Friday, April 8, 2011

Does It Matter Who Writes the Story as Long as It's Written?


I was talking to a co-worker the other day about a book that Amazon recommended as something readers of Wench might like.  I loved Wench.  It  is a well written and well researched book about a group of women living in slavery.  It was also written by an African-American author.  The book that Amazon recommended was set pre-Civil War and was written from the perspective of a plantation owner's wife upset about his "relationship" with a slave.  I'd take exception to any book that portrayed the slave mistresses of their owners as willing accomplices to their relationship, but for me, it's especially offensive when the author can't empathize with the character about which he or she is writing.  Is it that I think only African-Americans can write on these topics or do the necessary research? No, but you have to admit that sensitive topics deserve a fair amount of respect that authors of other races don't always give them, knowingly or not.

Let's look at 2009's The Help. Written by a white author about white women and the African American help that worked in their houses, it was one of my favorite books that year. I felt like the author took her time developing all of the characters. The African American characters were no less important than the white ones and just as much attention was given to their story lines.  I also have a great deal of respect for Kathleen Grissom's The Kitchen House about an Irish girl who comes to America as an indentured servant and forms a bond with the slaves on the plantation on which they work.  Though it would have been easy to make the slaves minor characters and play up the story line of the indentured servant alone, Grissom took the time to develop both the character and story line of everyone in the book.  In a lot of ways, her book really reminded me of J. California Cooper's The Wake of the Wind.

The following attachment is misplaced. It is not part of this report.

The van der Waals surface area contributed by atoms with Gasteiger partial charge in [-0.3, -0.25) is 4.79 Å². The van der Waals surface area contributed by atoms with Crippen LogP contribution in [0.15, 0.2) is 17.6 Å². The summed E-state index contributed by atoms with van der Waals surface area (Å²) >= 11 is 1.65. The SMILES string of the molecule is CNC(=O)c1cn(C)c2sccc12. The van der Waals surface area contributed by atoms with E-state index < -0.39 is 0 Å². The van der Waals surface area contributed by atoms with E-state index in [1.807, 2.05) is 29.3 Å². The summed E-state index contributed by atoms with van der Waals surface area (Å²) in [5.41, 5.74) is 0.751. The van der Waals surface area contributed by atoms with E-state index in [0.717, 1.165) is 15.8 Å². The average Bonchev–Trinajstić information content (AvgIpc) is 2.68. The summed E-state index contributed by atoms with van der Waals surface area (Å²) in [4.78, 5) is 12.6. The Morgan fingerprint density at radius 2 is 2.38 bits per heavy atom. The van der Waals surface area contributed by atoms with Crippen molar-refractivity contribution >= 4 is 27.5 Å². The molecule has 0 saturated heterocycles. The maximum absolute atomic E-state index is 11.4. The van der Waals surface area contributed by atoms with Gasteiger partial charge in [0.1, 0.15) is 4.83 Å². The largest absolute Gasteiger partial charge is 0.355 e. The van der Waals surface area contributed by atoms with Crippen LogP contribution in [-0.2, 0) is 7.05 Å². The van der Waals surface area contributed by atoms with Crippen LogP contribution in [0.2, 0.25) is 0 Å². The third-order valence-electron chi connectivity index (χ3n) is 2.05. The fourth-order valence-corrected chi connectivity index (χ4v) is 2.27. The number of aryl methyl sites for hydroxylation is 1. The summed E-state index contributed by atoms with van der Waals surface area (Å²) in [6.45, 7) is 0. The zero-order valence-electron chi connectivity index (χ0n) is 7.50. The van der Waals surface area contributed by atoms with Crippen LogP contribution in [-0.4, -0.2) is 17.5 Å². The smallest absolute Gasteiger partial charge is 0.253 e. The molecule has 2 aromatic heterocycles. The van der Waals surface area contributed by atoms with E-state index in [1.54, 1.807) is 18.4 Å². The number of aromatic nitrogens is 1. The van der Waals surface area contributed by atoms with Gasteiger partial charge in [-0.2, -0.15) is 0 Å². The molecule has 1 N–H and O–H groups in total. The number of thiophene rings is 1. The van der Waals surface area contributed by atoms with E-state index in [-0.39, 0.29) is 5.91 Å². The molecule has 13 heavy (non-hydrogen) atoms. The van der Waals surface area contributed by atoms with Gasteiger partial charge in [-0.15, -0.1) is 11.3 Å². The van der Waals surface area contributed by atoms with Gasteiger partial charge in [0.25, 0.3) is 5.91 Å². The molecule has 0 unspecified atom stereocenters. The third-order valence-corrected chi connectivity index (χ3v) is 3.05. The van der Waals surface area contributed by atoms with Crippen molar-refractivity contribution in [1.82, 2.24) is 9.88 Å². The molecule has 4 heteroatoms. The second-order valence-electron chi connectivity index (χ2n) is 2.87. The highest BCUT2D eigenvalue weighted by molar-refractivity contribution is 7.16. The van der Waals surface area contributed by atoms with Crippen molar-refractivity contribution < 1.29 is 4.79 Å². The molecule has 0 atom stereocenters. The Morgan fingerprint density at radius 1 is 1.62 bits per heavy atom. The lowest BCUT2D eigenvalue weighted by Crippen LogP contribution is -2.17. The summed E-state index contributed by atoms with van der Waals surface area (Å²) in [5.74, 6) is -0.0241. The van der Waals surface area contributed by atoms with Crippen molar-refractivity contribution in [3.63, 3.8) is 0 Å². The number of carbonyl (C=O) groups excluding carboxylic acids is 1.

On the flip side, I absolutely hated Saving Cee Cee Honeycutt, the story of a young white girl sent to live with her great-aunt and her maid.  Much like The Secret Lives of Bees, I disliked this story of a white child being raised by black women who were treated like magical Negroes.  Little attention was paid to their lives apart from how it related to their white wards.  Though they were significant in the development of both children's lives, they were treated as secondary characters.

All of this leads me to ask, does it really matter who writes our stories or any stories as long as they're well written? I don't remember a great deal of uproar over a white male writing Memoirs of A Geisha.  There was a slight murmur about it being written from a Western perspective, but not nearly the amount of grumblings I heard about The Help.  If African American history is American history, should all Americans be allowed to tell the stories as long as they do the proper research and do the story justice or are our stories exclusively ours?  Are African American authors limiting themselves by writing books with predominantly black characters?  Why do books written by authors of other races receive more acclaim than books with similar topics written by African Americans?

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